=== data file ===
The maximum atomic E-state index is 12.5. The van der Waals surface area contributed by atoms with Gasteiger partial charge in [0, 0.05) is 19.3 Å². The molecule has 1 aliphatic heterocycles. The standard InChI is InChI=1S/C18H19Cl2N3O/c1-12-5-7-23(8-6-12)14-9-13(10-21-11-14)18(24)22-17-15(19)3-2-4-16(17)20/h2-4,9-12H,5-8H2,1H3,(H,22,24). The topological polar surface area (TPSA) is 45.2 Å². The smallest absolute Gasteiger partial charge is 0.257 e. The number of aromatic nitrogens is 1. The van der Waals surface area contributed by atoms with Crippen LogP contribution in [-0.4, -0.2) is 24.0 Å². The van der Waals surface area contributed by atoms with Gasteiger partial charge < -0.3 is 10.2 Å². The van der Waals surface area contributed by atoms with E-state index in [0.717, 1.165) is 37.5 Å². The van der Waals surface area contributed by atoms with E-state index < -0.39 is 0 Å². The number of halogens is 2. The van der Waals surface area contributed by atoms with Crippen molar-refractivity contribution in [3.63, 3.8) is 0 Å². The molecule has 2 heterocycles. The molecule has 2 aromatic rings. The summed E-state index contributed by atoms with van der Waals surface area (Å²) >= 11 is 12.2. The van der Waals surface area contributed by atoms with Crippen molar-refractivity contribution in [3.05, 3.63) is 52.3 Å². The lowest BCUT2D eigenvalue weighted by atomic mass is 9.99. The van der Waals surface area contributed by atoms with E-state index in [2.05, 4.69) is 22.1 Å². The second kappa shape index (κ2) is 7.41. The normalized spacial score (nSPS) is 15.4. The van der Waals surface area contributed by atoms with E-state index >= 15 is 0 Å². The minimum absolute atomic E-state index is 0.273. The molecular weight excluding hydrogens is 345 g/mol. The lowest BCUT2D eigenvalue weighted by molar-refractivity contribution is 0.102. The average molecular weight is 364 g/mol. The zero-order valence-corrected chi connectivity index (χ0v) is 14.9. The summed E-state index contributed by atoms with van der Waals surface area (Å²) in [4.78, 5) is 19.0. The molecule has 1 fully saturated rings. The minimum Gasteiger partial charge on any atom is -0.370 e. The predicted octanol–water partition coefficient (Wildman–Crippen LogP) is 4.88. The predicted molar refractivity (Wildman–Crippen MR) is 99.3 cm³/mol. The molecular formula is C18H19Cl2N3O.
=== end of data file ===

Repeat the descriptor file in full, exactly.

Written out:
The maximum atomic E-state index is 12.5. The van der Waals surface area contributed by atoms with Gasteiger partial charge in [0, 0.05) is 19.3 Å². The molecule has 1 aliphatic heterocycles. The standard InChI is InChI=1S/C18H19Cl2N3O/c1-12-5-7-23(8-6-12)14-9-13(10-21-11-14)18(24)22-17-15(19)3-2-4-16(17)20/h2-4,9-12H,5-8H2,1H3,(H,22,24). The topological polar surface area (TPSA) is 45.2 Å². The smallest absolute Gasteiger partial charge is 0.257 e. The number of aromatic nitrogens is 1. The van der Waals surface area contributed by atoms with Crippen LogP contribution in [-0.4, -0.2) is 24.0 Å². The van der Waals surface area contributed by atoms with Gasteiger partial charge < -0.3 is 10.2 Å². The van der Waals surface area contributed by atoms with E-state index in [0.717, 1.165) is 37.5 Å². The van der Waals surface area contributed by atoms with E-state index < -0.39 is 0 Å². The number of halogens is 2. The van der Waals surface area contributed by atoms with Crippen molar-refractivity contribution in [3.63, 3.8) is 0 Å². The molecule has 2 heterocycles. The molecule has 2 aromatic rings. The summed E-state index contributed by atoms with van der Waals surface area (Å²) >= 11 is 12.2. The van der Waals surface area contributed by atoms with Crippen molar-refractivity contribution in [3.05, 3.63) is 52.3 Å². The lowest BCUT2D eigenvalue weighted by atomic mass is 9.99. The van der Waals surface area contributed by atoms with E-state index in [2.05, 4.69) is 22.1 Å². The second kappa shape index (κ2) is 7.41. The normalized spacial score (nSPS) is 15.4. The van der Waals surface area contributed by atoms with E-state index >= 15 is 0 Å². The minimum absolute atomic E-state index is 0.273. The molecular weight excluding hydrogens is 345 g/mol. The lowest BCUT2D eigenvalue weighted by molar-refractivity contribution is 0.102. The average molecular weight is 364 g/mol. The zero-order valence-corrected chi connectivity index (χ0v) is 14.9. The summed E-state index contributed by atoms with van der Waals surface area (Å²) in [4.78, 5) is 19.0. The molecule has 1 fully saturated rings. The minimum Gasteiger partial charge on any atom is -0.370 e. The predicted octanol–water partition coefficient (Wildman–Crippen LogP) is 4.88. The predicted molar refractivity (Wildman–Crippen MR) is 99.3 cm³/mol. The molecular formula is C18H19Cl2N3O.